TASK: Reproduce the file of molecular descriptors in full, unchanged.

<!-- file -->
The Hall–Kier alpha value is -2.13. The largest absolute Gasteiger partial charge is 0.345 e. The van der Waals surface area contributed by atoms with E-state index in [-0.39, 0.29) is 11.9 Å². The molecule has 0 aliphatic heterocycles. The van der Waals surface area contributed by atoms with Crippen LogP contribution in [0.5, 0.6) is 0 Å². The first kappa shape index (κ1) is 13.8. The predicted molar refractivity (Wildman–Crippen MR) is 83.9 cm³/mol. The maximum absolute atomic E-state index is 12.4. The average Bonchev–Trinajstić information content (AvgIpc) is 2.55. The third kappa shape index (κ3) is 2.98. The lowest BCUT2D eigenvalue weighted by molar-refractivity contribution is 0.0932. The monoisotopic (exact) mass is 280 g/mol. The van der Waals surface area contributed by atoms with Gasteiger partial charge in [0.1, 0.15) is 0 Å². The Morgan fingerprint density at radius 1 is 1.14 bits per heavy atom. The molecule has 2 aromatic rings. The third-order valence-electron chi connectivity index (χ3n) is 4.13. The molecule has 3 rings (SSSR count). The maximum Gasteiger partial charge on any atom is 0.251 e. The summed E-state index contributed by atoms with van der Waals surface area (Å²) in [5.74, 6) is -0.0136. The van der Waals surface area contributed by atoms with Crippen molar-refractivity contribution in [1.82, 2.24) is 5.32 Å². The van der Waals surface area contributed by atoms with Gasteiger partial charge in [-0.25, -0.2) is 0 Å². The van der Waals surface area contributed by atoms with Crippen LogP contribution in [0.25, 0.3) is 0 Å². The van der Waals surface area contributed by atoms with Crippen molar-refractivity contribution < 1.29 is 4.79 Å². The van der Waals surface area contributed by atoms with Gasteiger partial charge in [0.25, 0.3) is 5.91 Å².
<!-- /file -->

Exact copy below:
The Hall–Kier alpha value is -2.13. The largest absolute Gasteiger partial charge is 0.345 e. The van der Waals surface area contributed by atoms with E-state index in [-0.39, 0.29) is 11.9 Å². The molecule has 0 aliphatic heterocycles. The van der Waals surface area contributed by atoms with Crippen LogP contribution in [0.5, 0.6) is 0 Å². The first kappa shape index (κ1) is 13.8. The predicted molar refractivity (Wildman–Crippen MR) is 83.9 cm³/mol. The maximum absolute atomic E-state index is 12.4. The average Bonchev–Trinajstić information content (AvgIpc) is 2.55. The third kappa shape index (κ3) is 2.98. The lowest BCUT2D eigenvalue weighted by molar-refractivity contribution is 0.0932. The monoisotopic (exact) mass is 280 g/mol. The van der Waals surface area contributed by atoms with Gasteiger partial charge in [0.1, 0.15) is 0 Å². The Morgan fingerprint density at radius 1 is 1.14 bits per heavy atom. The molecule has 2 aromatic rings. The third-order valence-electron chi connectivity index (χ3n) is 4.13. The molecule has 3 rings (SSSR count). The maximum Gasteiger partial charge on any atom is 0.251 e. The summed E-state index contributed by atoms with van der Waals surface area (Å²) in [5.74, 6) is -0.0136. The van der Waals surface area contributed by atoms with Crippen molar-refractivity contribution in [1.82, 2.24) is 5.32 Å². The van der Waals surface area contributed by atoms with Gasteiger partial charge in [-0.25, -0.2) is 0 Å². The van der Waals surface area contributed by atoms with Crippen LogP contribution in [0.25, 0.3) is 0 Å². The van der Waals surface area contributed by atoms with Crippen molar-refractivity contribution < 1.29 is 4.79 Å². The van der Waals surface area contributed by atoms with Gasteiger partial charge in [0.25, 0.3) is 5.91 Å².